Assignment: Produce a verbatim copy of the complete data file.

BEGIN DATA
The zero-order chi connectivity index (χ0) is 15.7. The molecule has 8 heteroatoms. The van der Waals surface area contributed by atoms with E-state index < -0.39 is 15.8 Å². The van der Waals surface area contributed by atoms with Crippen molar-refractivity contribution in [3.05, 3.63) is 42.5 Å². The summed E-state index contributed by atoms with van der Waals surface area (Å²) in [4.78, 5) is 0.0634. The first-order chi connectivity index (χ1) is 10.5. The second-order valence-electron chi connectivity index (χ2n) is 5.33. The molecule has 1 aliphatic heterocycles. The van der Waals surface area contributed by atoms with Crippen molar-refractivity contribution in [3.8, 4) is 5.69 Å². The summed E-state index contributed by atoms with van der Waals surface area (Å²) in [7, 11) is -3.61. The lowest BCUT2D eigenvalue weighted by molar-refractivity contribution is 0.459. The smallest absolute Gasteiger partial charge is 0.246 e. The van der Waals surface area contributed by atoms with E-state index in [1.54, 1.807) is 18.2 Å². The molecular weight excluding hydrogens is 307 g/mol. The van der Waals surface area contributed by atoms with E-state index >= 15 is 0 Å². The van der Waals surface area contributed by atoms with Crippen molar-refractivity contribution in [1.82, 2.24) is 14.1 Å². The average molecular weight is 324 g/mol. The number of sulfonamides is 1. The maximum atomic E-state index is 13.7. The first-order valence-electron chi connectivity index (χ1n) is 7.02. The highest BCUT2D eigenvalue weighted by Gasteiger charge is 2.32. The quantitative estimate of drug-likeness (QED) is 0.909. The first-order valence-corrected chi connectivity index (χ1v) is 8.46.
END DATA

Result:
The zero-order chi connectivity index (χ0) is 15.7. The molecule has 8 heteroatoms. The van der Waals surface area contributed by atoms with E-state index < -0.39 is 15.8 Å². The van der Waals surface area contributed by atoms with Crippen molar-refractivity contribution in [3.05, 3.63) is 42.5 Å². The summed E-state index contributed by atoms with van der Waals surface area (Å²) in [4.78, 5) is 0.0634. The first-order chi connectivity index (χ1) is 10.5. The second-order valence-electron chi connectivity index (χ2n) is 5.33. The molecule has 1 aliphatic heterocycles. The van der Waals surface area contributed by atoms with Crippen molar-refractivity contribution in [3.8, 4) is 5.69 Å². The summed E-state index contributed by atoms with van der Waals surface area (Å²) in [7, 11) is -3.61. The lowest BCUT2D eigenvalue weighted by molar-refractivity contribution is 0.459. The smallest absolute Gasteiger partial charge is 0.246 e. The van der Waals surface area contributed by atoms with E-state index in [1.54, 1.807) is 18.2 Å². The molecular weight excluding hydrogens is 307 g/mol. The van der Waals surface area contributed by atoms with E-state index >= 15 is 0 Å². The van der Waals surface area contributed by atoms with Crippen molar-refractivity contribution in [1.82, 2.24) is 14.1 Å². The average molecular weight is 324 g/mol. The number of sulfonamides is 1. The maximum atomic E-state index is 13.7. The first-order valence-electron chi connectivity index (χ1n) is 7.02. The highest BCUT2D eigenvalue weighted by Gasteiger charge is 2.32. The quantitative estimate of drug-likeness (QED) is 0.909. The first-order valence-corrected chi connectivity index (χ1v) is 8.46.